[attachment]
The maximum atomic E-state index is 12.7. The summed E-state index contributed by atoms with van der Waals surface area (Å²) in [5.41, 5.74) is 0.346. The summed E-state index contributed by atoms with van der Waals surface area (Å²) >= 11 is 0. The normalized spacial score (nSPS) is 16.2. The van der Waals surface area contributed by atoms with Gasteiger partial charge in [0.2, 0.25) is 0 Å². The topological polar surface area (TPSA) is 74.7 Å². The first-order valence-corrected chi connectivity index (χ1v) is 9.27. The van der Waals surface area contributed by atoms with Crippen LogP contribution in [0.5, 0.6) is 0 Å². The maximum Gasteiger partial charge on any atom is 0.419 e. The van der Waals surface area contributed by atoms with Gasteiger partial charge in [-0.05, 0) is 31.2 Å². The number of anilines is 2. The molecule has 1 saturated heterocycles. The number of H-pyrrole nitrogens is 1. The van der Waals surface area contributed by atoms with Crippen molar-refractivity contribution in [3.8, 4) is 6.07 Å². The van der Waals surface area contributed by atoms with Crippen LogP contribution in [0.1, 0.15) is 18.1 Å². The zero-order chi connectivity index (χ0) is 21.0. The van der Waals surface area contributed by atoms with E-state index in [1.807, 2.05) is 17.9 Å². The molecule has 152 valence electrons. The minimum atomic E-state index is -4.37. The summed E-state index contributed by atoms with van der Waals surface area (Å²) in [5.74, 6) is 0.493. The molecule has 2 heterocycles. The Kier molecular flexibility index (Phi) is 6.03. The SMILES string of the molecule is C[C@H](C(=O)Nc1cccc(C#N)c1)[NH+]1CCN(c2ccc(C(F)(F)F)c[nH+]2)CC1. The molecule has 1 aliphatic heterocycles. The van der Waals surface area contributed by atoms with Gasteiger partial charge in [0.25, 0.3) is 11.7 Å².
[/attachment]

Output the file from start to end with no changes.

The maximum atomic E-state index is 12.7. The summed E-state index contributed by atoms with van der Waals surface area (Å²) in [5.41, 5.74) is 0.346. The summed E-state index contributed by atoms with van der Waals surface area (Å²) >= 11 is 0. The normalized spacial score (nSPS) is 16.2. The van der Waals surface area contributed by atoms with Gasteiger partial charge in [0.2, 0.25) is 0 Å². The topological polar surface area (TPSA) is 74.7 Å². The first-order valence-corrected chi connectivity index (χ1v) is 9.27. The van der Waals surface area contributed by atoms with Crippen LogP contribution in [0.5, 0.6) is 0 Å². The maximum Gasteiger partial charge on any atom is 0.419 e. The van der Waals surface area contributed by atoms with Gasteiger partial charge in [-0.05, 0) is 31.2 Å². The number of anilines is 2. The molecule has 1 saturated heterocycles. The number of H-pyrrole nitrogens is 1. The van der Waals surface area contributed by atoms with Crippen molar-refractivity contribution in [3.8, 4) is 6.07 Å². The van der Waals surface area contributed by atoms with Crippen LogP contribution in [0.1, 0.15) is 18.1 Å². The zero-order chi connectivity index (χ0) is 21.0. The van der Waals surface area contributed by atoms with E-state index in [1.807, 2.05) is 17.9 Å². The molecule has 152 valence electrons. The minimum atomic E-state index is -4.37. The summed E-state index contributed by atoms with van der Waals surface area (Å²) in [5.74, 6) is 0.493. The molecule has 2 heterocycles. The Kier molecular flexibility index (Phi) is 6.03. The SMILES string of the molecule is C[C@H](C(=O)Nc1cccc(C#N)c1)[NH+]1CCN(c2ccc(C(F)(F)F)c[nH+]2)CC1. The molecule has 1 aliphatic heterocycles. The van der Waals surface area contributed by atoms with Gasteiger partial charge in [0.25, 0.3) is 11.7 Å².